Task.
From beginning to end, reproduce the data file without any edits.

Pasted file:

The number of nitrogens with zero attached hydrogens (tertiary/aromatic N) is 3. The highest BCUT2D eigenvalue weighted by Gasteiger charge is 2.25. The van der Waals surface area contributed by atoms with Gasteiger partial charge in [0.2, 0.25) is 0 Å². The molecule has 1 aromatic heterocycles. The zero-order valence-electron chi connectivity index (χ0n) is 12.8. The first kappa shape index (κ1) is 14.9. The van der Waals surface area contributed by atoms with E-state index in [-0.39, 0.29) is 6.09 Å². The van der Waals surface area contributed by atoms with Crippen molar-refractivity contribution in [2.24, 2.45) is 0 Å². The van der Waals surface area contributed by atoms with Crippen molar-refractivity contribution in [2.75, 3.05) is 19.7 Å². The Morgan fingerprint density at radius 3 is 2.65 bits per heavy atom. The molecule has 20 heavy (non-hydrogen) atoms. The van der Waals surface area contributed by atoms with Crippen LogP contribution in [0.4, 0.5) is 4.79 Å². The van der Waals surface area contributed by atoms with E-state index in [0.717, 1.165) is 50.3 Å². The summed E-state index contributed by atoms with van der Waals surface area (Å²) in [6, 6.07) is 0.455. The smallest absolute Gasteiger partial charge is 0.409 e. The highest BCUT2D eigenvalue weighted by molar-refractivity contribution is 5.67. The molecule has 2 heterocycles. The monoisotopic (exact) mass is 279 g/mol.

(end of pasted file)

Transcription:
The number of nitrogens with zero attached hydrogens (tertiary/aromatic N) is 3. The highest BCUT2D eigenvalue weighted by Gasteiger charge is 2.25. The van der Waals surface area contributed by atoms with Gasteiger partial charge in [0.2, 0.25) is 0 Å². The molecule has 1 aromatic heterocycles. The zero-order valence-electron chi connectivity index (χ0n) is 12.8. The first kappa shape index (κ1) is 14.9. The van der Waals surface area contributed by atoms with E-state index in [-0.39, 0.29) is 6.09 Å². The van der Waals surface area contributed by atoms with Crippen molar-refractivity contribution in [2.24, 2.45) is 0 Å². The van der Waals surface area contributed by atoms with Crippen molar-refractivity contribution in [2.75, 3.05) is 19.7 Å². The Morgan fingerprint density at radius 3 is 2.65 bits per heavy atom. The molecule has 20 heavy (non-hydrogen) atoms. The van der Waals surface area contributed by atoms with Crippen LogP contribution in [0.4, 0.5) is 4.79 Å². The van der Waals surface area contributed by atoms with E-state index in [0.717, 1.165) is 50.3 Å². The summed E-state index contributed by atoms with van der Waals surface area (Å²) in [6, 6.07) is 0.455. The smallest absolute Gasteiger partial charge is 0.409 e. The highest BCUT2D eigenvalue weighted by molar-refractivity contribution is 5.67. The molecule has 2 heterocycles. The monoisotopic (exact) mass is 279 g/mol.